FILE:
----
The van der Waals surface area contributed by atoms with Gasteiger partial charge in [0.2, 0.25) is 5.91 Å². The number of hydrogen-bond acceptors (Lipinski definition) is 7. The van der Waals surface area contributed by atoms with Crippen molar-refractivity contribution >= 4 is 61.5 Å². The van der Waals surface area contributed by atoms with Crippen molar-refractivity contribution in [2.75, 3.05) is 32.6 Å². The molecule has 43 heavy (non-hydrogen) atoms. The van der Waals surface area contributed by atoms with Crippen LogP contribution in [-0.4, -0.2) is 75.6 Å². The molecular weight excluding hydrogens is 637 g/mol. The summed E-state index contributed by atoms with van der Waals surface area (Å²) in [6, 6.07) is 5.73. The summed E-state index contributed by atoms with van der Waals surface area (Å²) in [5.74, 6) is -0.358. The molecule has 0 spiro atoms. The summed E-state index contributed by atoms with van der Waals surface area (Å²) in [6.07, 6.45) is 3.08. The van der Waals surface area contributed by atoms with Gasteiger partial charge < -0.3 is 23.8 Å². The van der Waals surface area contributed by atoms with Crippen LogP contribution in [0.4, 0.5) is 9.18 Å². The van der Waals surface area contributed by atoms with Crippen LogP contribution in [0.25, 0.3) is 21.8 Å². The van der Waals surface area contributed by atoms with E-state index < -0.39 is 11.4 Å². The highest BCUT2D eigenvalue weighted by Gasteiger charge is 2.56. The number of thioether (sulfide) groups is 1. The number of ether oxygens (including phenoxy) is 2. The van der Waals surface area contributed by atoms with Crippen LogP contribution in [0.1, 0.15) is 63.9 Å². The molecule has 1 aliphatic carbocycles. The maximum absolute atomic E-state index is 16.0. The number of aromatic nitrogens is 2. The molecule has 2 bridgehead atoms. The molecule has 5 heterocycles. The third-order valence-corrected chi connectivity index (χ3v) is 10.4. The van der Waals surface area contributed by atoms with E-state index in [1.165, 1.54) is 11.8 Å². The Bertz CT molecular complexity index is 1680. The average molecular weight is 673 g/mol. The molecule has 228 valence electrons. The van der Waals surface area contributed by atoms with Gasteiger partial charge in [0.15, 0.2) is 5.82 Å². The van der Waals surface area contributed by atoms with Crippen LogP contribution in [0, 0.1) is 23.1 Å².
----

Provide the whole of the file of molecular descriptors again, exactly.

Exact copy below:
The van der Waals surface area contributed by atoms with Gasteiger partial charge in [0.2, 0.25) is 5.91 Å². The number of hydrogen-bond acceptors (Lipinski definition) is 7. The van der Waals surface area contributed by atoms with Crippen molar-refractivity contribution >= 4 is 61.5 Å². The van der Waals surface area contributed by atoms with Crippen molar-refractivity contribution in [2.75, 3.05) is 32.6 Å². The molecule has 43 heavy (non-hydrogen) atoms. The van der Waals surface area contributed by atoms with Crippen LogP contribution in [-0.4, -0.2) is 75.6 Å². The molecular weight excluding hydrogens is 637 g/mol. The summed E-state index contributed by atoms with van der Waals surface area (Å²) in [6, 6.07) is 5.73. The summed E-state index contributed by atoms with van der Waals surface area (Å²) in [5.74, 6) is -0.358. The molecule has 0 spiro atoms. The summed E-state index contributed by atoms with van der Waals surface area (Å²) in [6.07, 6.45) is 3.08. The van der Waals surface area contributed by atoms with Gasteiger partial charge < -0.3 is 23.8 Å². The van der Waals surface area contributed by atoms with Crippen LogP contribution in [0.4, 0.5) is 9.18 Å². The van der Waals surface area contributed by atoms with Crippen LogP contribution in [0.25, 0.3) is 21.8 Å². The van der Waals surface area contributed by atoms with E-state index < -0.39 is 11.4 Å². The highest BCUT2D eigenvalue weighted by Gasteiger charge is 2.56. The number of thioether (sulfide) groups is 1. The number of ether oxygens (including phenoxy) is 2. The van der Waals surface area contributed by atoms with Crippen LogP contribution in [0.1, 0.15) is 63.9 Å². The molecule has 1 aliphatic carbocycles. The maximum absolute atomic E-state index is 16.0. The number of aromatic nitrogens is 2. The molecule has 2 bridgehead atoms. The molecule has 5 heterocycles. The third-order valence-corrected chi connectivity index (χ3v) is 10.4. The van der Waals surface area contributed by atoms with E-state index in [1.165, 1.54) is 11.8 Å². The Bertz CT molecular complexity index is 1680. The average molecular weight is 673 g/mol. The molecule has 228 valence electrons. The van der Waals surface area contributed by atoms with Gasteiger partial charge in [0.15, 0.2) is 5.82 Å². The van der Waals surface area contributed by atoms with Crippen LogP contribution in [0, 0.1) is 23.1 Å².